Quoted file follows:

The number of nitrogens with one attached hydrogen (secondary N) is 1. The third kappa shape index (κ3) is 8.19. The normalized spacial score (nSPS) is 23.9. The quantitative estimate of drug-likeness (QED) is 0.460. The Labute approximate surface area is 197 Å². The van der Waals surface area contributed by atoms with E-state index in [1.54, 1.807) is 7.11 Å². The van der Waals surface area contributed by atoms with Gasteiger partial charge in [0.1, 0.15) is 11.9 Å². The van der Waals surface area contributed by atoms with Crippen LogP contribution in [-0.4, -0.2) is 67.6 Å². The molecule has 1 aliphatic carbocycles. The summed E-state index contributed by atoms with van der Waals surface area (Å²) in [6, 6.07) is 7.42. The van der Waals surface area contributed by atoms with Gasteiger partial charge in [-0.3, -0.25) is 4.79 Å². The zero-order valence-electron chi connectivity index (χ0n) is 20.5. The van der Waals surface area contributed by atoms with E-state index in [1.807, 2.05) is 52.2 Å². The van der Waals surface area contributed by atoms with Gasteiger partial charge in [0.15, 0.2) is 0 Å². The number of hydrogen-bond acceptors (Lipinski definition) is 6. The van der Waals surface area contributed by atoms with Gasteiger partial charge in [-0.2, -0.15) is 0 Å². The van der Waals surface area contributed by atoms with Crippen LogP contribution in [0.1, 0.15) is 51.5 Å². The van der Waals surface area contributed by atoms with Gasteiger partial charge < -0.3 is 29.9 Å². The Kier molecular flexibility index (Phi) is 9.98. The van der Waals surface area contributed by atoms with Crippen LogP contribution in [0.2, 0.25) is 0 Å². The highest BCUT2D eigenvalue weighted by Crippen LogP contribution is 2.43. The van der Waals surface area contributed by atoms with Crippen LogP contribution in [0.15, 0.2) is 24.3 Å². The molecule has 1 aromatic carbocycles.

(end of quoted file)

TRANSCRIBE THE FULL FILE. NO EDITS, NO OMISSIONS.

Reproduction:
The number of nitrogens with one attached hydrogen (secondary N) is 1. The third kappa shape index (κ3) is 8.19. The normalized spacial score (nSPS) is 23.9. The quantitative estimate of drug-likeness (QED) is 0.460. The Labute approximate surface area is 197 Å². The van der Waals surface area contributed by atoms with E-state index in [1.54, 1.807) is 7.11 Å². The van der Waals surface area contributed by atoms with Gasteiger partial charge in [0.1, 0.15) is 11.9 Å². The van der Waals surface area contributed by atoms with Crippen LogP contribution in [-0.4, -0.2) is 67.6 Å². The molecule has 1 aliphatic carbocycles. The summed E-state index contributed by atoms with van der Waals surface area (Å²) in [6, 6.07) is 7.42. The van der Waals surface area contributed by atoms with Gasteiger partial charge in [-0.3, -0.25) is 4.79 Å². The zero-order valence-electron chi connectivity index (χ0n) is 20.5. The van der Waals surface area contributed by atoms with E-state index in [1.807, 2.05) is 52.2 Å². The van der Waals surface area contributed by atoms with Gasteiger partial charge in [0.15, 0.2) is 0 Å². The number of hydrogen-bond acceptors (Lipinski definition) is 6. The van der Waals surface area contributed by atoms with Gasteiger partial charge in [-0.2, -0.15) is 0 Å². The van der Waals surface area contributed by atoms with Crippen LogP contribution in [0.1, 0.15) is 51.5 Å². The van der Waals surface area contributed by atoms with Gasteiger partial charge < -0.3 is 29.9 Å². The Kier molecular flexibility index (Phi) is 9.98. The van der Waals surface area contributed by atoms with Crippen LogP contribution in [0.2, 0.25) is 0 Å². The highest BCUT2D eigenvalue weighted by Crippen LogP contribution is 2.43. The van der Waals surface area contributed by atoms with Crippen LogP contribution in [0.15, 0.2) is 24.3 Å². The molecule has 1 aromatic carbocycles.